Friday, April 17, 2020


Should I mean to do this, another entry is required.

I've slipped into malaise, or at least a physical disinterest in motion. Although I have headaches almost daily, my mind keeps up hope my legs will give in. I'm cooking more than I have in ten years; breakfast and dinner, as I believe was my goal at the beginning of the year. K— and I talk about combining our resources to fund a weekly menu of dinners to feed her, myself, and my son, B—.

There is lots of talk these days.

K— is invested in her political party, taking part in phone calls with local chapter members, and weekly online meetings with national leadership. As she has observed, I am not a Marxist, but I do support her in the socialist cause. So many in my social circles are hopeful for a new social structure come the ebbing tide of this pandemic. Defining exactly what they want that new structure to look like is difficult. I think, in a word, K— would submit justice. I don't share her penchant for authoritarianism, but we do agree on a leveling of the social classes. I suppose it is not safe to speak openly of these hopes. I suppose class strife and civil unrest is on the horizon regardless of what I say or hope. I watch press briefings from the White House and find myself alarmed at what the US has become. There is no certainty, no shared vision of how the future will unfold. Leadership in this nation has been quick to point fingers at past administrations for as long as I can remember, and save a few the ruling class has always had a vested interest in keeping and accruing personal capital.

I've been skeptical of the American Dream since my youth. I watched parents work and save, and even now my mother and her husband are unable to retire. My father died twenty-six years ago disabled and penniless. As the thirtieth anniversary of his death, and the point in our lives where our ages meet and then, fate willing, mine surpasses his and my body unwinds into my fifties, I am in no better financial position than he.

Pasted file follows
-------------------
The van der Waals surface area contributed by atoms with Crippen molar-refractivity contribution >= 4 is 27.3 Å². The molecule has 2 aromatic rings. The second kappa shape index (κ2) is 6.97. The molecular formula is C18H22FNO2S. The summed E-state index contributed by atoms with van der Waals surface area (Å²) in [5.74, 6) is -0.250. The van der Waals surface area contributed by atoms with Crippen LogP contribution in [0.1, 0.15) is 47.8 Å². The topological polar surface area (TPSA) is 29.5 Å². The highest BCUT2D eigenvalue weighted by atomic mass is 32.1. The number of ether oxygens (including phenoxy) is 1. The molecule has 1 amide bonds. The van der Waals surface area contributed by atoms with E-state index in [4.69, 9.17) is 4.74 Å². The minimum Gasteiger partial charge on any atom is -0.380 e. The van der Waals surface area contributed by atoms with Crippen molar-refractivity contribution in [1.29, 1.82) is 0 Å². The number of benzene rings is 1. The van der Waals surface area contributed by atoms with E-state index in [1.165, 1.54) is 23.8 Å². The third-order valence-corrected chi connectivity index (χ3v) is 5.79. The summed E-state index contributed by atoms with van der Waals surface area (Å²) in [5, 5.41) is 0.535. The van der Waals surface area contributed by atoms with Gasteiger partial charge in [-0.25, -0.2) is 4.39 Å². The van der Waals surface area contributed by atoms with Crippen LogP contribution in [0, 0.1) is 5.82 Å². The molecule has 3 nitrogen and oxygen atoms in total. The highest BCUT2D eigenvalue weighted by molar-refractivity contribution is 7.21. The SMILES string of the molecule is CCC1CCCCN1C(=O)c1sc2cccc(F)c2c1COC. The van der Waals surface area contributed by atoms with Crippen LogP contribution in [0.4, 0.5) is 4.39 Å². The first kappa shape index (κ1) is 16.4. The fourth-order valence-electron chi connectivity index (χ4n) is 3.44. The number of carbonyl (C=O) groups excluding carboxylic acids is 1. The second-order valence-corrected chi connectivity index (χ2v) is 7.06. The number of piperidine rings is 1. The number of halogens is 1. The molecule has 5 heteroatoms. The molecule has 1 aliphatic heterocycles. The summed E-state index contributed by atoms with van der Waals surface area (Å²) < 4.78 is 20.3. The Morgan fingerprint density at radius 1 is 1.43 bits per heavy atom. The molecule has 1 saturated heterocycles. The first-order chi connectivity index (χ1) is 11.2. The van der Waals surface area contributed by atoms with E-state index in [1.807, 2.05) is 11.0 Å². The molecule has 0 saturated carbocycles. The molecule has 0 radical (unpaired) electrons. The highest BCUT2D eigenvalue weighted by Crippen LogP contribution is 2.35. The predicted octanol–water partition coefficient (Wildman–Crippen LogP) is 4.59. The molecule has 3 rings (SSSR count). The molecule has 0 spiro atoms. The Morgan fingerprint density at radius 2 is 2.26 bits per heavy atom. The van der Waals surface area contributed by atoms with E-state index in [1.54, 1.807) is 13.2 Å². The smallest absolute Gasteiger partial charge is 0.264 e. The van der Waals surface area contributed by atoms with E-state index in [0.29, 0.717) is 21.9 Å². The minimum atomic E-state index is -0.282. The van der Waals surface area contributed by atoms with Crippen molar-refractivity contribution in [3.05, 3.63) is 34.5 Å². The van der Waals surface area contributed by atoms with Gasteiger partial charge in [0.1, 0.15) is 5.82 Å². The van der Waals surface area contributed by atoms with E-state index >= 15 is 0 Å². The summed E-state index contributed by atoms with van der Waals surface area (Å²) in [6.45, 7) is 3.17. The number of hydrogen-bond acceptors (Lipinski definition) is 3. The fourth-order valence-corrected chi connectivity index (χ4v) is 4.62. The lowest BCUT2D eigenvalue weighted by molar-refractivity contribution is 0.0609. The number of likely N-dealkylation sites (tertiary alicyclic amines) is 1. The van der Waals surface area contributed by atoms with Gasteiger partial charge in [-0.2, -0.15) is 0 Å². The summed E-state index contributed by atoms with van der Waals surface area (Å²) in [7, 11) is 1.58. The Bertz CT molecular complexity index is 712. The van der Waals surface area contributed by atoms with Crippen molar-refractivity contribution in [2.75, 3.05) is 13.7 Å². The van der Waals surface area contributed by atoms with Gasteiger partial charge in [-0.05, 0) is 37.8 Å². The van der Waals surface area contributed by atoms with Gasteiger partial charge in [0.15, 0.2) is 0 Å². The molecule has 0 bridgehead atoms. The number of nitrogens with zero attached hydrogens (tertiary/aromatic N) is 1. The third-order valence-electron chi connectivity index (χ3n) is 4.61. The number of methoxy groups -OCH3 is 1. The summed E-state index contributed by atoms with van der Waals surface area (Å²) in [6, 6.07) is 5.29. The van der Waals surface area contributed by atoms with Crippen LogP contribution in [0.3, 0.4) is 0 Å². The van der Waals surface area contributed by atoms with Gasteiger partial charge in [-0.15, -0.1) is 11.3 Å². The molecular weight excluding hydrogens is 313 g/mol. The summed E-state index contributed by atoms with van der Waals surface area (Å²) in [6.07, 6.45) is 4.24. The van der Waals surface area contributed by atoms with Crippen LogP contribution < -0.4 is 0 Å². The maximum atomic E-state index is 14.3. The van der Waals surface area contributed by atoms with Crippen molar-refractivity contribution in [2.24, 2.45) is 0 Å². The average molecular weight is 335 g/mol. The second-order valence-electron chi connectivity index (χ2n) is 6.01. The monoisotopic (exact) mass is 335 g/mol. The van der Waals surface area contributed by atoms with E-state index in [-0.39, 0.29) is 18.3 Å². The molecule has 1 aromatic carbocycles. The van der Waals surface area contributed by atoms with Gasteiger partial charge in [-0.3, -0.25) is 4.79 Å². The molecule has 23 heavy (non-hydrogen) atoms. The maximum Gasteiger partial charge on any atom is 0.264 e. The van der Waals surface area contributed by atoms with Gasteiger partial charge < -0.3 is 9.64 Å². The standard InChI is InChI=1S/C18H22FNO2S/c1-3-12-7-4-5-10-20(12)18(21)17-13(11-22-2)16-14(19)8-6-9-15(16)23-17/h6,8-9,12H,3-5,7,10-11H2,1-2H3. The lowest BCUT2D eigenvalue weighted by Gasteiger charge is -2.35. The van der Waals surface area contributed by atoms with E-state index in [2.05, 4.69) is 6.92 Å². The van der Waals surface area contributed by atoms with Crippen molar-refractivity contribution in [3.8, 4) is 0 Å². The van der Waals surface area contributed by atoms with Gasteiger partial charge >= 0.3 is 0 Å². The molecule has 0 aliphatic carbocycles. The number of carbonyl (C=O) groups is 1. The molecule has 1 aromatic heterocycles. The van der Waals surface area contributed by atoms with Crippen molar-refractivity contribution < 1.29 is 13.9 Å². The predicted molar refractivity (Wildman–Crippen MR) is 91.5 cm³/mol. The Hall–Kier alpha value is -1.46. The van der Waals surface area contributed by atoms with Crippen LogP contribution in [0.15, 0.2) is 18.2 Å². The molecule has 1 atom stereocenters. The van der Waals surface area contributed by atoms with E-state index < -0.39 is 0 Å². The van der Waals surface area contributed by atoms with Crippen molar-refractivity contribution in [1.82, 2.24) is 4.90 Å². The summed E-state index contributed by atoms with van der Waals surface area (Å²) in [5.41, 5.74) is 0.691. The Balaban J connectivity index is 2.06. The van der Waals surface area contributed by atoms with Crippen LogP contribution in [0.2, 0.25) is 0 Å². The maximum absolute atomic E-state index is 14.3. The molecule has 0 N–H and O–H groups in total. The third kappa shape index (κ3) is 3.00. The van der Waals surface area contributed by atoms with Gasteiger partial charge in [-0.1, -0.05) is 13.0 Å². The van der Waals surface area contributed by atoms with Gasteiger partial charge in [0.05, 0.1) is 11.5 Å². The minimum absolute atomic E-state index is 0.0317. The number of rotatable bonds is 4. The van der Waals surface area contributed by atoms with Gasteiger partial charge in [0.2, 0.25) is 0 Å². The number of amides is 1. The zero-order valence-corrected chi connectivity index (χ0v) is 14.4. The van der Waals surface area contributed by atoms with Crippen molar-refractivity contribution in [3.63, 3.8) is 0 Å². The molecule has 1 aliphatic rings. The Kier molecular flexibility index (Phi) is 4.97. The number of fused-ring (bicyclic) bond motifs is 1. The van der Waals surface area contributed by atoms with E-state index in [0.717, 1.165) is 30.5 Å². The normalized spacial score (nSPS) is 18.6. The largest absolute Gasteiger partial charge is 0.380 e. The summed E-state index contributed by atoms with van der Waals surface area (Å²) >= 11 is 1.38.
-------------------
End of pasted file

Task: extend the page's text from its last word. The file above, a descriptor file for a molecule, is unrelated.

The federal government has dispersed funds for $1200 stimulus checks to prop the devastated economy. This is nearly $300 more than I live on each month. I am in a situation where I cannot save money without losing public assistance, and so I'm uncertain how to spend my allotment once it reaches my bank account. I long to see the ocean again. I want kitchen appliances that most middle class women enjoy—a Kitchenaid mixer, a good set of knives—that I have never owned. I'd like to replace the electric griddle that I've had since B— was a baby. The pans I have now, all purchased secondhand, are more than sufficient. My dinnerware is twenty-five years old and going strong. It might be good to get a new tea kettle. The one I have now was gifted to me by my first husband the Christmas before we married. It is wholly functional, but is lined with mineral deposits that fall into the sink each time I drain the unused water. B—'s fifteenth birthday is less than two months away. He's grown two inches since the pandemic hit the States. He needs new clothing top to bottom. Then there's the possibility of finally indulging in new bath towels. I can't remember how old mine are, but the edges are fraying. They still do the job of drying the body, so I haven't found justification in the extravagance.

Full disclosure, I pride myself on being able to go without. I think that's the luxury the poor conspicuously consume the best. It's not so bad. Whenever K— frets about possible shortages and loss of resources, I assure her that she can rely on me. I know how to survive.

Tomorrow is the five year anniversary since my fourth husband's stroke.

I know how to survive.

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